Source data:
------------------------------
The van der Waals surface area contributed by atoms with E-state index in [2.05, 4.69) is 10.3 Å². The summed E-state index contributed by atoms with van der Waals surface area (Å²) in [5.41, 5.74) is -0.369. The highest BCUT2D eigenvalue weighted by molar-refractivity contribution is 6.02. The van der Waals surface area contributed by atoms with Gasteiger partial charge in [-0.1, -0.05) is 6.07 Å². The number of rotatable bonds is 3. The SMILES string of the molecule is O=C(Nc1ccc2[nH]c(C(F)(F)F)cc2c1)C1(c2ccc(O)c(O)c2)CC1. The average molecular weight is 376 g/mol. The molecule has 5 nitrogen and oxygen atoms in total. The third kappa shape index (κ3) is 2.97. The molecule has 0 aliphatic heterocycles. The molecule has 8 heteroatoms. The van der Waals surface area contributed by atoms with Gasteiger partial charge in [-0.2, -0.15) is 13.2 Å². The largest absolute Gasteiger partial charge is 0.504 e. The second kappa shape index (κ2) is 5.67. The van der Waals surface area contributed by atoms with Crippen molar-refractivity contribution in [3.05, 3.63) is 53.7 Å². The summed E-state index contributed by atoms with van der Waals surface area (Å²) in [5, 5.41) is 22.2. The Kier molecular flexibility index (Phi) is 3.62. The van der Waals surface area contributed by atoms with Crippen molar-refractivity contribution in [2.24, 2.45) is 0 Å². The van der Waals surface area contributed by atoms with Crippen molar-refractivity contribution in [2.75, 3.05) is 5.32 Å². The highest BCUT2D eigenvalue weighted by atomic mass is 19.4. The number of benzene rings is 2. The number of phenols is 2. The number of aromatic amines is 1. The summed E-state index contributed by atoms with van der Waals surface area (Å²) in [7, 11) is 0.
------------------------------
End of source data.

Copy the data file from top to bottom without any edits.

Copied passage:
The van der Waals surface area contributed by atoms with E-state index in [2.05, 4.69) is 10.3 Å². The summed E-state index contributed by atoms with van der Waals surface area (Å²) in [5.41, 5.74) is -0.369. The highest BCUT2D eigenvalue weighted by molar-refractivity contribution is 6.02. The van der Waals surface area contributed by atoms with Gasteiger partial charge in [-0.1, -0.05) is 6.07 Å². The number of rotatable bonds is 3. The SMILES string of the molecule is O=C(Nc1ccc2[nH]c(C(F)(F)F)cc2c1)C1(c2ccc(O)c(O)c2)CC1. The average molecular weight is 376 g/mol. The molecule has 5 nitrogen and oxygen atoms in total. The third kappa shape index (κ3) is 2.97. The molecule has 0 aliphatic heterocycles. The molecule has 8 heteroatoms. The van der Waals surface area contributed by atoms with Gasteiger partial charge in [-0.2, -0.15) is 13.2 Å². The largest absolute Gasteiger partial charge is 0.504 e. The second kappa shape index (κ2) is 5.67. The van der Waals surface area contributed by atoms with Crippen molar-refractivity contribution in [3.05, 3.63) is 53.7 Å². The summed E-state index contributed by atoms with van der Waals surface area (Å²) in [5, 5.41) is 22.2. The Kier molecular flexibility index (Phi) is 3.62. The van der Waals surface area contributed by atoms with Crippen molar-refractivity contribution in [2.24, 2.45) is 0 Å². The van der Waals surface area contributed by atoms with Crippen molar-refractivity contribution in [2.75, 3.05) is 5.32 Å². The highest BCUT2D eigenvalue weighted by atomic mass is 19.4. The number of benzene rings is 2. The number of phenols is 2. The number of aromatic amines is 1. The summed E-state index contributed by atoms with van der Waals surface area (Å²) in [7, 11) is 0.